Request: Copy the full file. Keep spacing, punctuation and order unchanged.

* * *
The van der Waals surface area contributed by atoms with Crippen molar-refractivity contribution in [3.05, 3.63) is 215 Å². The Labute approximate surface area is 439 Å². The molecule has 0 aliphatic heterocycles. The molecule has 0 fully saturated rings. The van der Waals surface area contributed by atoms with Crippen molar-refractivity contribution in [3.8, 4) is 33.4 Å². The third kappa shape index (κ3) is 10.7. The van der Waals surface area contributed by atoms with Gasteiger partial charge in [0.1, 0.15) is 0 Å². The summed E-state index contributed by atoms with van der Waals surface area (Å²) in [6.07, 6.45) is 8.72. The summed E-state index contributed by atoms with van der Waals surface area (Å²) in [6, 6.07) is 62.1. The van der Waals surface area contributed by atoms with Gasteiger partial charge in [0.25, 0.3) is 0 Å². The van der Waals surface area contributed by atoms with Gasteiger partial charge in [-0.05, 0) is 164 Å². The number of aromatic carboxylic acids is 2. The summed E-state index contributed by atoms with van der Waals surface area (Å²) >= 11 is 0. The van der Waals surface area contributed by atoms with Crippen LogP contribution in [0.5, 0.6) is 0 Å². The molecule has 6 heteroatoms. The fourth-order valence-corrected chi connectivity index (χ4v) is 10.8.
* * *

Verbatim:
The van der Waals surface area contributed by atoms with Crippen molar-refractivity contribution in [3.05, 3.63) is 215 Å². The Labute approximate surface area is 439 Å². The molecule has 0 aliphatic heterocycles. The molecule has 0 fully saturated rings. The van der Waals surface area contributed by atoms with Crippen molar-refractivity contribution in [3.8, 4) is 33.4 Å². The third kappa shape index (κ3) is 10.7. The van der Waals surface area contributed by atoms with Gasteiger partial charge in [0.1, 0.15) is 0 Å². The summed E-state index contributed by atoms with van der Waals surface area (Å²) in [6.07, 6.45) is 8.72. The summed E-state index contributed by atoms with van der Waals surface area (Å²) in [6, 6.07) is 62.1. The van der Waals surface area contributed by atoms with Gasteiger partial charge in [0.25, 0.3) is 0 Å². The van der Waals surface area contributed by atoms with Gasteiger partial charge in [-0.05, 0) is 164 Å². The number of aromatic carboxylic acids is 2. The summed E-state index contributed by atoms with van der Waals surface area (Å²) >= 11 is 0. The van der Waals surface area contributed by atoms with Crippen LogP contribution in [0.5, 0.6) is 0 Å². The molecule has 6 heteroatoms. The fourth-order valence-corrected chi connectivity index (χ4v) is 10.8.